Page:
Bible Reading Plan:
Matthew 2:13-23
Acts 2:22-47
Genesis 9-11

Thursday, January 3, 2019

C O M P E T I T I V E    I N V E S T M E N T S
Mark 12:41-44

If athletic talent could be measured in dollars and cents, who would be the richest player that you know?  How generous is that player in relation to her teammates?  Who would be the poorest player that you know?  How generous is that person toward others?

Jesus speaks of a similar contrast between rich and poor in Mark chapter 12 and verses 41 through 44.  “Jesus sat down opposite the place where the offerings were put and watched the crowd putting their money into the temple treasury.  Many rich people threw in large amounts.  But a poor widow came and put in two very small copper coins worth only a fraction of a penny.  Calling his disciples to him, Jesus said, ‘I tell you the truth, this poor widow has put more into the treasury than all the others.  They all gave out of their wealth; but she, out of her poverty, put in everything - all she had to live on.”

Why does it seem that often the poorest of us make the deepest investments in the team?  It happens all the time.  Often the least talented among us are the best teammates and give to others most generously.  It’s no surprise; Jesus saw it in His day as well.

Let me challenge you today.  Whether athletically rich or poor, invest deeply in your team collectively and in your teammates individually.  Give it all away in pursuit of a great team victory.

Bible Reading Plan:
Matthew 2:1-12
Psalm 3
Genesis 5-8

Wednesday, January 2, 2019

Isaiah 40:30-31

What part of your sport comes so easily to you that you seem to effortlessly soar in it?  When does competition seem to flow naturally and relaxed?  The prophet Isaiah knew of such feelings and writes about them in today’s scripture.

At Isaiah chapter 40 and in verses 30 and 31 it says, “Even youths grow tired and weary, and young men stumble and fall; but those who hope in the Lord will renew their strength.  They will soar on wings like eagles; they will run and not grow weary, they will walk and not be faint.”

What an exciting promise!  As we trust God, as we place our hope in His love for us, we will be renewed and able to soar like eagles.  Can you really believe that simply trusting Christ will make a real difference in your performance on the field of competition?  What do you have to lose?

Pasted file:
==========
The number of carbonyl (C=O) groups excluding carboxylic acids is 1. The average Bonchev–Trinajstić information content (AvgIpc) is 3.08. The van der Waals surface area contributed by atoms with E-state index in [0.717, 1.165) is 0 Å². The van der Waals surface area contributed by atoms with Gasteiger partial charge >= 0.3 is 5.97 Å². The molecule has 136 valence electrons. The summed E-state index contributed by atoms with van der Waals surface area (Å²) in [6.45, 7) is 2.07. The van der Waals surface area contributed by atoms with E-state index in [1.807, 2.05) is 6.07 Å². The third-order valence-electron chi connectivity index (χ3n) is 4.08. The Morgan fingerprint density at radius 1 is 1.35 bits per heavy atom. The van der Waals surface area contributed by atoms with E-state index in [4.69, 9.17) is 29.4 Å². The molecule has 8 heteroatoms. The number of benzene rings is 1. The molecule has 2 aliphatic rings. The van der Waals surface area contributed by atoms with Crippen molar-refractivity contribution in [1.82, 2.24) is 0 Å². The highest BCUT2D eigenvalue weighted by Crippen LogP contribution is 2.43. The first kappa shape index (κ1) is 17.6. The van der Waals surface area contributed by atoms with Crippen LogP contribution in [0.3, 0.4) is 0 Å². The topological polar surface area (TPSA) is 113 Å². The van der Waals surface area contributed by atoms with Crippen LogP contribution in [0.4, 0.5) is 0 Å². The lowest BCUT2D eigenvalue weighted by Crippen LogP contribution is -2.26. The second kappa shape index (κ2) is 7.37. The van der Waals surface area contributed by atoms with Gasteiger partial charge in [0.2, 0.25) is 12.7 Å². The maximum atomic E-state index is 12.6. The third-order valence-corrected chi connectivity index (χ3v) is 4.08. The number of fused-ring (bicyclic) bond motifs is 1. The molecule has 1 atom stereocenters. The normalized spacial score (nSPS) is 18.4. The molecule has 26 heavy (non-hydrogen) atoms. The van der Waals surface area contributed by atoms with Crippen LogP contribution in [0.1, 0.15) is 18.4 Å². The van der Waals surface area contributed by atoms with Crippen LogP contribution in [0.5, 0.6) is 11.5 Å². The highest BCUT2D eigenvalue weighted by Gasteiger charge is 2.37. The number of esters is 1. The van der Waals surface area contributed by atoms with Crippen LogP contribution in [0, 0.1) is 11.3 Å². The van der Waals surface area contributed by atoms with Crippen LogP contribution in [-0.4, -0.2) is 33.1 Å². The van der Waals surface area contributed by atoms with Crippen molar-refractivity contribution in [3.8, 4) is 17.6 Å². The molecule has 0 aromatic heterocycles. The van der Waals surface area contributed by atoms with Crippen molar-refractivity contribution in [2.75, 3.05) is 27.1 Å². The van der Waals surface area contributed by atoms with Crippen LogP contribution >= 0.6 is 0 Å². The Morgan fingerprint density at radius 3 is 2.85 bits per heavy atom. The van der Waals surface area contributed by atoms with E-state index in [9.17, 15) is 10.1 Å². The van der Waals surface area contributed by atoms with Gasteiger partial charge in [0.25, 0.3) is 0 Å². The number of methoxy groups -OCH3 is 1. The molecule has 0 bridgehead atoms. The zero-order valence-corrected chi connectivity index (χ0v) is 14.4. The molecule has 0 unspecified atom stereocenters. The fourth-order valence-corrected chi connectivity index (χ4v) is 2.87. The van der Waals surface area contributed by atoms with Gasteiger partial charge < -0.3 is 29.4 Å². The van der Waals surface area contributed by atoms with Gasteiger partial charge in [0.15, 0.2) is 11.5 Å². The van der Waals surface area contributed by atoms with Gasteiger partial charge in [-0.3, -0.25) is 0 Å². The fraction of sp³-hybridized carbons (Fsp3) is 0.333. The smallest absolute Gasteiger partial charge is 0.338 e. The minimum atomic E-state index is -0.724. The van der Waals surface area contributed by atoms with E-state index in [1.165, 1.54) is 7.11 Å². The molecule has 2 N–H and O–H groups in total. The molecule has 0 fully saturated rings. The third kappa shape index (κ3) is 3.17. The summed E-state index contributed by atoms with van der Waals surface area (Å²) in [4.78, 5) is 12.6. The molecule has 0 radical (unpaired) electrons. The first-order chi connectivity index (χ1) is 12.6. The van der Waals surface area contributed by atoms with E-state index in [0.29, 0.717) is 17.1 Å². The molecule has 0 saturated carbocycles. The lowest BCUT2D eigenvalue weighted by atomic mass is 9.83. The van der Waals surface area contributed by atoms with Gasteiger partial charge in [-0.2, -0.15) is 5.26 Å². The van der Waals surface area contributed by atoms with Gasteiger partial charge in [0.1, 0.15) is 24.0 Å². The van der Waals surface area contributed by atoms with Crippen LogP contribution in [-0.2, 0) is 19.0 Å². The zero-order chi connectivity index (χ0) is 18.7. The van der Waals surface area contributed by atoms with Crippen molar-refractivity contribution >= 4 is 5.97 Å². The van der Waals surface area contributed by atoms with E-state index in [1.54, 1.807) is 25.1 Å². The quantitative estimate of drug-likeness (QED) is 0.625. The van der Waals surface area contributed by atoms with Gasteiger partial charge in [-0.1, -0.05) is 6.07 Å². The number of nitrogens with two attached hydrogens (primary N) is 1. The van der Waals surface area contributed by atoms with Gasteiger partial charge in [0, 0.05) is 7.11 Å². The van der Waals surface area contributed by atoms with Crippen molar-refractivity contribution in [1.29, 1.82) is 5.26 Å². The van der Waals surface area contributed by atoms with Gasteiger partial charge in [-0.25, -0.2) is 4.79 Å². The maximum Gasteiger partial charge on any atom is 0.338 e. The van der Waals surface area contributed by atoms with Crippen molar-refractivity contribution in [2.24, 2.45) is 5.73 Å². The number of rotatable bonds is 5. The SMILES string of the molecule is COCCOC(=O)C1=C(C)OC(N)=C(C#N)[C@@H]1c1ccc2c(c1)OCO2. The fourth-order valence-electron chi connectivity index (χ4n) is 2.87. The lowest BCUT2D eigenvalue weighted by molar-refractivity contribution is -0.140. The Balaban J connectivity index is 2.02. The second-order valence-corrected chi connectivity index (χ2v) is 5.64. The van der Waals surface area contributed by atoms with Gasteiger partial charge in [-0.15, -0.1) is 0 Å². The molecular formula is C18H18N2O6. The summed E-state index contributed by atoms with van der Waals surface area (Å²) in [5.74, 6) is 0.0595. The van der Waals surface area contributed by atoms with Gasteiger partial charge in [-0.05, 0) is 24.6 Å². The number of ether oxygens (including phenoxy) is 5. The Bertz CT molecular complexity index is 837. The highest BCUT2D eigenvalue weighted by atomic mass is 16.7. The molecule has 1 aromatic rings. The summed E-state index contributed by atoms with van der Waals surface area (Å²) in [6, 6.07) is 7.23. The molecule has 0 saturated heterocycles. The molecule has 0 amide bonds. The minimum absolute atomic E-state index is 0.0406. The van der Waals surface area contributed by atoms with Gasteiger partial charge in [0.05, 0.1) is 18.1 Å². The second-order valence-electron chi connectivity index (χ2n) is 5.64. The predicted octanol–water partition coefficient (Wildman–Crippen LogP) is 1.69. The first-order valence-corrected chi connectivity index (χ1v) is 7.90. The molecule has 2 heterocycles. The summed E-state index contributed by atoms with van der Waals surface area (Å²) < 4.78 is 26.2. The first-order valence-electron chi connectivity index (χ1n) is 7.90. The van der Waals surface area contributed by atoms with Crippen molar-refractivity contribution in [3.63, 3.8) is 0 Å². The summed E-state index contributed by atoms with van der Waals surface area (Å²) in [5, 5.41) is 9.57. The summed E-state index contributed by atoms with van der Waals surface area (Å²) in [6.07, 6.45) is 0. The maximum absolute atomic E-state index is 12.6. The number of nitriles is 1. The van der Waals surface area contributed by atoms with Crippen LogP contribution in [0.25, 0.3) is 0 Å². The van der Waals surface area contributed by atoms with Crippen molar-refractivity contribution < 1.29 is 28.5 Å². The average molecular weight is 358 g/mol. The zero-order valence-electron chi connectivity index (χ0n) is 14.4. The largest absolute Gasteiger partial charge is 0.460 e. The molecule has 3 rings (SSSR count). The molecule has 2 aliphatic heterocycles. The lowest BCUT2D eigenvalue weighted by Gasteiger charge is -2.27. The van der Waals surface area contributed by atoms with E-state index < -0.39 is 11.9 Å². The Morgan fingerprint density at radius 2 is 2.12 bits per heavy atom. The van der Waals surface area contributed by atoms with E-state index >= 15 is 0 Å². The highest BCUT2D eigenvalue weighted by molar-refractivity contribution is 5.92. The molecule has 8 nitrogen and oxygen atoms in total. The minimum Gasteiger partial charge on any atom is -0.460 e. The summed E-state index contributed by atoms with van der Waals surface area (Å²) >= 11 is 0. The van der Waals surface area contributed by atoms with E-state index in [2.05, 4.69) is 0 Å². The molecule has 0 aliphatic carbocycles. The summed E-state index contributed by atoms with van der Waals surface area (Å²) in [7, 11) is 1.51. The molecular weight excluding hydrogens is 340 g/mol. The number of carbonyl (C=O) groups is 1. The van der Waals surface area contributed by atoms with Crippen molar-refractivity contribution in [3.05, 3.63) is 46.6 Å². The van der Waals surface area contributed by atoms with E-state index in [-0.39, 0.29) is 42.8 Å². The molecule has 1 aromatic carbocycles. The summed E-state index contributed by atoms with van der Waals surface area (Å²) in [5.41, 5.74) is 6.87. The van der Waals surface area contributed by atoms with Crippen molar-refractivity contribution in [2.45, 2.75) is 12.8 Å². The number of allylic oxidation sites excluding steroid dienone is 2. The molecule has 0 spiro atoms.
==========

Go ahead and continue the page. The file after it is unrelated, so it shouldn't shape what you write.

As you prepare to compete today, take the chance to ask God for His transforming power in your weary, aching body.  Ask Him to strengthen your tired legs and to breathe courage into your fainting spirit.  Trust strongly and compete courageously.

Bible Reading Plan:
Acts 1:12-26
Psalm 2
Genesis 3 and 4

Tuesday, January 1, 2019

I Corinthians 9:24-25

What is the value of the training you do every day in practice?  How efficiently could you perform on game day if you didn't train well?  What are the rewards of such training?  Today's scripture addresses these issues for all of life.

In the first letter to the Corinthian church, Paul the Apostle writes at chapter 9 and verses 24 and 25, "Do you not know that in a race all the runners run, but only one gets the prize?  Run in such a way as to get the prize.  Everyone who competes in the games goes into strict training.  They do it to get a crown that will not last; but we do it to get a crown that will last forever."

Obviously you couldn't perform well at all on game day if you didn't discipline your mind, you body and your emotions.  You've had to exercise self control over these things throughout your athletic career with respect to diet, running, weight training, studying video tape and more. 

Expect it to pay off in today's competition!  Win the crown!
What's more, exercise discipline in the most important areas of life and you'll find yourself winning championships that don't fade in importance, collect dust on the shelf or diminish in value.

Bible Reading Plan:
Matthew 1:1-17
Acts 1:1-11
Psalms 1
Genesis 1-2